Cheilanthes villosa Davenp

Cheilanthes villosa Davenp. ex Maxon
(Latin: villosus, softly hairy)

Local names: villous lip fern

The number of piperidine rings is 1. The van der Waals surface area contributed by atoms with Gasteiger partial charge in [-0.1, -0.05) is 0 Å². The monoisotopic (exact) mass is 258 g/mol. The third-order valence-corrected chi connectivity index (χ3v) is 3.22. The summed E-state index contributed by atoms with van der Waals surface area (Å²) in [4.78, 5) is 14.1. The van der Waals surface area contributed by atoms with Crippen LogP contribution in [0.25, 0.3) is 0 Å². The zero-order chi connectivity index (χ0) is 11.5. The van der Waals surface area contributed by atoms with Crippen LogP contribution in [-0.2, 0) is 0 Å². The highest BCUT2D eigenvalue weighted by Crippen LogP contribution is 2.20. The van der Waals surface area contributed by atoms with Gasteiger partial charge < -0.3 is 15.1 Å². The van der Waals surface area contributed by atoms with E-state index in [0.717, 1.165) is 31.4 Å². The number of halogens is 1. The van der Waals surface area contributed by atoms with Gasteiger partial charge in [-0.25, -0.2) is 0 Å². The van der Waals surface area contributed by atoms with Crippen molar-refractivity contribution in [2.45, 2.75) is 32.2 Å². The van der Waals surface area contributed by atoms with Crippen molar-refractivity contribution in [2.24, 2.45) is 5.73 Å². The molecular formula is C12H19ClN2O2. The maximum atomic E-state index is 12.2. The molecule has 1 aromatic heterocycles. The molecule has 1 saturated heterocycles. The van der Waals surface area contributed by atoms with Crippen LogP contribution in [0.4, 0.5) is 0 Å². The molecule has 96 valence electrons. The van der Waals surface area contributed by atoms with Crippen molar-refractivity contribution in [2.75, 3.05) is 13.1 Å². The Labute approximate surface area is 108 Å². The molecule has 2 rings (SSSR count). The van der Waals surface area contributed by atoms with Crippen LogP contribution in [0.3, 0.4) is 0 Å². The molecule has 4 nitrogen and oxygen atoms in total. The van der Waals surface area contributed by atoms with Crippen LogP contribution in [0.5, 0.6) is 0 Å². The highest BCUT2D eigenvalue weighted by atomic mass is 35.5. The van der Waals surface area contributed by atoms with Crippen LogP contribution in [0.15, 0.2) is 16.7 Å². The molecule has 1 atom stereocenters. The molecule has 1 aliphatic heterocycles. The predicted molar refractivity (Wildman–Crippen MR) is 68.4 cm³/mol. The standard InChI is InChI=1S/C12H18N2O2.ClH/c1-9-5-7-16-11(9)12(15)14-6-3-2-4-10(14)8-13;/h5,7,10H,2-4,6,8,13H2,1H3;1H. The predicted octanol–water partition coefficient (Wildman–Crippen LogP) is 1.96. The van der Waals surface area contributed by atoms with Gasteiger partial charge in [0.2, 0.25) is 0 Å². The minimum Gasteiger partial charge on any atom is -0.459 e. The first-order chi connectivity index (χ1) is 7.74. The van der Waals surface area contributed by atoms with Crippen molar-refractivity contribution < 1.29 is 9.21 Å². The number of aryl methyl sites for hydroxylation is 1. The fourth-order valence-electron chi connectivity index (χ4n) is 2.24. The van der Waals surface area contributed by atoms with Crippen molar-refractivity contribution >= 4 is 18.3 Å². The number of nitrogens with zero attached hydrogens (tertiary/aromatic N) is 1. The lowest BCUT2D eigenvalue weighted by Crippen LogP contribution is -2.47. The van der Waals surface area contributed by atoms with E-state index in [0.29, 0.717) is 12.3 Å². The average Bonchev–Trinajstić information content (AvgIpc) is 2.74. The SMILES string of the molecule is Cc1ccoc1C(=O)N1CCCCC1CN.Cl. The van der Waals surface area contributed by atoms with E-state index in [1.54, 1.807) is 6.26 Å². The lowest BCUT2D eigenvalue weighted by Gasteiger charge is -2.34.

Rhizomes compact; leaves clustered, 7–30 cm long; petioles usually dark brown, rounded on upper surface; leaf blades oblonglanceolate to ovate, 1.5–5 cm wide, 3–4-pinnate at base, the pinnae not articulate, the ultimate segments round to oval, bead-like, the largest 1–2 mm long, glabrous on lower surfaces except for a few coarse hairs, villous with coarse, unbranched hairs on upper surfaces; scales on underside of costae conspicuous (see below); n = 2n = 90, apogamous (Windham & Rabe 1993). Rocky slopes, cliffs, crevices, usually but not exclusively on limestone; widespread in the Trans-Pecos (e.g., Correll & Correll 30644, TEX-LL, Brewter Co.) including w of the Pecos River in Val Verde Co.; AZ, NM, and TX; also n Mexico. Sporulating summer–fall. The combination of large ovate-lanceolate to deltate scales on the lower side of the costae and scattered curly hairs on the upper side is distinctive for this species (Mickel & Smith 2004). The scales on the underside of the costae are particularly striking—they are often whitish, very large (2 mm wide), spreading, and nearly cover the underside of the ultimate segments; they are even visible when viewing the leaf from above. This species is an apogamous triploid, but is reported to hybridize with C. eatonii (Lellinger 1985; Mickel & Smith 2004), also considered to be apogamous in North America (Windham & Rabe 1993). Several TX specimens (Correll & Correll 12915, Val Verde Co., BRIT, TEX-LL; Correll & Correll 12906, TEX-LL) seem intermediate between C. villosa and C. eatonii and such morphological intermediates between the two have been reported from both w TX and NM (Windham & Rabe 1993); they have been referred to as C. pinkavii Reeves (but that name is not validly published). Although apogamous triploids are not self fertile (rather, sporophytes are produced through vegetative growth of gametophyte tissue without the fusion of eggs and sperm), the gametophytes can have functional antheridia and sperm can be produced. The sperm from these triploids can fuse with eggs from a different sexually reproducing species to form fertile hybrids (Gastony & Windham 1989). However, as noted by Windham and Rabe (1993), “recent gene exchange [between C. villosa and C. eatonii] is unlikely because both taxa are [currently] apogamous in North America.”

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